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Ask someone what the purpose of school and the educational system is, and they’ll say: to help students learn and prepare them for the future. But what kind of future are we preparing them for? Ideally to live as happy, healthy, whole members of a democratic society. Does the current education system really do that?
Collin Jewett was a recent guest on the Time for Teachership podcast. From his perspective as an accelerated learning and memory coach, schools are authoritarian in structure and operate on top-down decision-making. Is that the best way to prepare them to live in a democratic society?
From radical systemic overhaul to practical next steps, Collin shared his ideas on how we can get back to what learning is all about: helping students find their own personal journey of discovery.
The Purpose of Education
The education system as it currently exists is a product of the industrial system. As Collin described, our society needs people to fill certain roles and education helps shape them into that. The result of this is the commodification of students and learning, focused on outcomes and specific data points.
But we know that the education system is broken and not serving all students. So, it’s time to think critically and ask some questions:
Learning as a Personal Journey of Discovery
Collin defines learning as a personal journey of discovery. To make this a reality, we need to democratize education. Students need more say than they have on the student leadership committee, just making decisions about prom or other events. For them to learn they need to go on a personal journey, which requires a choice and autonomy.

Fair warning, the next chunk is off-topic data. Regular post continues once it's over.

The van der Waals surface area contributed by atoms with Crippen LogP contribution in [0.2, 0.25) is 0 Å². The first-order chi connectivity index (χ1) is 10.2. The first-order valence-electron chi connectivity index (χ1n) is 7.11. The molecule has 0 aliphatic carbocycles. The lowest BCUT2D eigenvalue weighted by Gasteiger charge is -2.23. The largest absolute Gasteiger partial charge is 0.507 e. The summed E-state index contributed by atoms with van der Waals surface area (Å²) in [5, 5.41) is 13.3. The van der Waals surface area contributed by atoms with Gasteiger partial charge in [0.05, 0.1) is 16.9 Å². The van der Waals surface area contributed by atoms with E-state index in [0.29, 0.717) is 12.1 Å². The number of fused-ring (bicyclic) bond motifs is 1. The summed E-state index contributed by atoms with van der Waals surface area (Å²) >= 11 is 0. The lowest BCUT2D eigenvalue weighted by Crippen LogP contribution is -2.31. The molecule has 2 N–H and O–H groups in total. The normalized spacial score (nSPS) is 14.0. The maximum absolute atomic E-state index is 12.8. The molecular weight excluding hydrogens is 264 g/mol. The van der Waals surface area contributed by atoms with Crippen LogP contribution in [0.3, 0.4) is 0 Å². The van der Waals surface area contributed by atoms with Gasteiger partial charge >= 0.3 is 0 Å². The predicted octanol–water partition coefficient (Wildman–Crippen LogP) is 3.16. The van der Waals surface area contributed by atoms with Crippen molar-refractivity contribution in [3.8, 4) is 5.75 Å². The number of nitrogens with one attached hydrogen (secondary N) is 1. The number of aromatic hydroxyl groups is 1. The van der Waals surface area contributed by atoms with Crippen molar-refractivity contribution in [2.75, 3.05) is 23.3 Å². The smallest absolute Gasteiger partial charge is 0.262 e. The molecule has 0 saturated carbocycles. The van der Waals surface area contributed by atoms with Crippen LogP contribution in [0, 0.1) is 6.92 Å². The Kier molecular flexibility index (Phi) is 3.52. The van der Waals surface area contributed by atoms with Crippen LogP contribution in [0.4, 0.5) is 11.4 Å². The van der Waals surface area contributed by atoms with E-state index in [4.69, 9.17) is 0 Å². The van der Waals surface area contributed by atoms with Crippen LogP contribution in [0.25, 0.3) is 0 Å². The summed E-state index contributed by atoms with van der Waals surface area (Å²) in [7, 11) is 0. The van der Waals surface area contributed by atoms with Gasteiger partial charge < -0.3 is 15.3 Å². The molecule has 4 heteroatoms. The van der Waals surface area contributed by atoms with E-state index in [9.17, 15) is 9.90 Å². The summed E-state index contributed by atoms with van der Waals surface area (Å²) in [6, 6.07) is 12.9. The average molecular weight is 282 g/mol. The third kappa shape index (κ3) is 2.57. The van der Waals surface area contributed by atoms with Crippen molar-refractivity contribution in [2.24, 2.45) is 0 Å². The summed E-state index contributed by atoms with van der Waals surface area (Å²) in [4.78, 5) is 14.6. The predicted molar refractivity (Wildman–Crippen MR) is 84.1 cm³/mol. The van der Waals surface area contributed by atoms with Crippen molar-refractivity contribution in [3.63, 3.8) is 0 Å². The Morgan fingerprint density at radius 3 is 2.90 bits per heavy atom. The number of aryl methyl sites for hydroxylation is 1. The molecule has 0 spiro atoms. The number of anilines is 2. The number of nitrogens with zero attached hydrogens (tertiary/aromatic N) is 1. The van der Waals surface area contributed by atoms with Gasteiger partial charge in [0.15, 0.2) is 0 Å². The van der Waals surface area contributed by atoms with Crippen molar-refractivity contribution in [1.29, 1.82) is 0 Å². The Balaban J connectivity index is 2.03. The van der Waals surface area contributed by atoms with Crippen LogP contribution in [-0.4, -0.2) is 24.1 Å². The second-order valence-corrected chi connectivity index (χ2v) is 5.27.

An example of this in practice is Sudbury Valley School, where Collin has visited and researched. They have a radical—though we can question if it should be deemed such!—model of learning that includes democratic decision making, no formalized classrooms, and complete freedom for students to do what they want. And here’s the thing--it works. Follow up studies on Sudbury Valley’s graduates show that they’ve gone on to ivy league schools, successful jobs, and entrepreneurship.
Practical Steps for Educators
Until there is a massive systemic overhaul, we need think about the practical next step. What can we do in our classrooms to encourage learning as a personal journey of discovery? Collin had a few ideas:
It’s time to re-think learning. The current top-down authoritarian model is not preparing students to live and thrive in a democratic society. Instead, we need to introduce choice and autonomy, letting our students create and explore their own personal journey of discovery.
If you want to keep up with Collin, check out his course, Discover Your Inner SuperLearner. Also make sure to catch his full interview, along with other amazing guests, on the Time for Teachership podcast.
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Lindsay Lyons (she/her) is an educational justice coach who works with teachers and school leaders to inspire educational innovation for racial and gender justice, design curricula grounded in student voice, and build capacity for shared leadership. Lindsay taught in NYC public schools, holds a PhD in Leadership and Change, and is the founder of the educational blog and podcast, Time for Teachership.